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Leading the way for Sustainable Farming
Trevor and Olive Crowley farm with the help of their son Gavin and daughters Alice and Katlyn in Lissarda Co. Cork. They milk 138 cows at their 72 Ha farm. Their carbon footprint reduced from 1.33 to 0.79 Kg CO2 e FPCM/Kg MS over the last 3 years, making them the deserved winners of this years’ Bord Bia Sustainability Awards in the ‘Reduced Carbon Footprint’ section.
How did they achieve this fantastic improvement? Trevor took a multi-pronged approach. In 2015 Trevor invested in a trailing shoe system to spread his slurry. He also installed an aeration system into his largest slurry tank. All lands were soil sampled regularly and grass growth was actively measured. A targeted approach to slurry application was taken and slurry was only applied to the fields that needed it. Slurry was applied in mild or dry conditions, during the spring and summer. Trevor said that because of this approach grass growth and grass grazed by the cows increased and chemical nitrogen was decreased. Trevor calculated that he reduced his chemical Nitrogen usage by between 30 and 40 kgs N/Ha over the last three years.
Chemical fertilizer is also applied using a well calibrated, GPS-equipped fertilizer spreader, which ensured accurate and even fertilizer applications. Trevor doesn’t believe in wasting fertilizer in ditches! Increased grass growth allowed Trevor to extend his days at grass and cut back overall feed requirement. Having been a participant in REPs schemes, Trevor had added clover to some plots. Eight to ten years after this clover had first been incorporated it is still persistent and prevalent in these swards. Trevor admitted that initially it took some management to maintain and effectively utilize these clover-laden swards but now they are managed effortlessly. This clover increases cow milk solids and allows for chemical nitrogen reduction on these plots. All these factors have helped to achieve a 40% reduction in greenhouse gas emissions from the farm.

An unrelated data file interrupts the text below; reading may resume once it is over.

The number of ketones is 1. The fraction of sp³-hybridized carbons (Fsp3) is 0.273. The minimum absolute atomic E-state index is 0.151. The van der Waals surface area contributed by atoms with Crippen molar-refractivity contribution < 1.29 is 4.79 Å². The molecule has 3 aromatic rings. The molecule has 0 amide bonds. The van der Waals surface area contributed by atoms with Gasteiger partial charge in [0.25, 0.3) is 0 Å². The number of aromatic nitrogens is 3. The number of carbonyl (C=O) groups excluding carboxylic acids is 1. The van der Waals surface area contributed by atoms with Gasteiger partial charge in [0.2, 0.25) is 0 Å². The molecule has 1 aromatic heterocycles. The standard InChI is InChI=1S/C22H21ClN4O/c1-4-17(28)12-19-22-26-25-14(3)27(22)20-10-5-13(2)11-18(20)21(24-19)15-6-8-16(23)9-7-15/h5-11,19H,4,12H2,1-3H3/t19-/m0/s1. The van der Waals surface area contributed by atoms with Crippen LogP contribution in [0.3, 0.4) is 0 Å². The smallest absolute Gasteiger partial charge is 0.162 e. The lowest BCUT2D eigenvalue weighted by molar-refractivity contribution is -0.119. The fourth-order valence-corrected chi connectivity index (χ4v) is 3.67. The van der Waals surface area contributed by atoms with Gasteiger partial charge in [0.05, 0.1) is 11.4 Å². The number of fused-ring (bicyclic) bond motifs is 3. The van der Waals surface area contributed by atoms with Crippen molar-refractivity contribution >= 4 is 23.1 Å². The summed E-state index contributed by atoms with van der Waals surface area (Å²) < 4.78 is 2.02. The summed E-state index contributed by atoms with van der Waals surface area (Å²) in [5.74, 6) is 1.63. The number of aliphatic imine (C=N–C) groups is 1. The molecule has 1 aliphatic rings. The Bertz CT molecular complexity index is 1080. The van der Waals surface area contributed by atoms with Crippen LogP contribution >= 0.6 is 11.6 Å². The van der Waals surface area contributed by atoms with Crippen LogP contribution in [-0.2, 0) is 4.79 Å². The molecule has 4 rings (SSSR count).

In the parlour energy savings resulted when Trevor put in a heat recovery system. This system traps the heat generated in the milk tank compressor and uses it to heat the water for the plant washing. The system proved to be so effective that Trevor found that it was more efficient to remove the plate cooler in the plant than to have both systems work against each other. This also allowed for water conservation. Since putting in this system ESB cost has reduced significantly (by over 25% from July last year to July 2018).
Water protection and biodiversity are taken seriously on this farm. A large man-made pond was developed by Trevor’s father in the late 70’s which is now a sanctuary for wildlife and a source of water during drought. Slurry and fertilizer buffer zones are taken very seriously on this farm and the field surrounding the pond, which is sloped, receives no slurry. All drains are fenced off and field boundaries are treated as nature corridors. Hedgerows have been recently planted and coppiced as part of the GLAS scheme. As with everything the Crowley family do, this work was carried out skilfully and more than the required amount was planted. All facets of health and safety are prioritized, and animal welfare is first class on this farm. The positive attitude of Trevor and his family is infectious and admirable. This is a highly efficient, cost-effective, environmentally friendly system, run by people who love farming and feel an affinity to the land. Sincere congratulations to the Crowley Family on this fantastic achievement.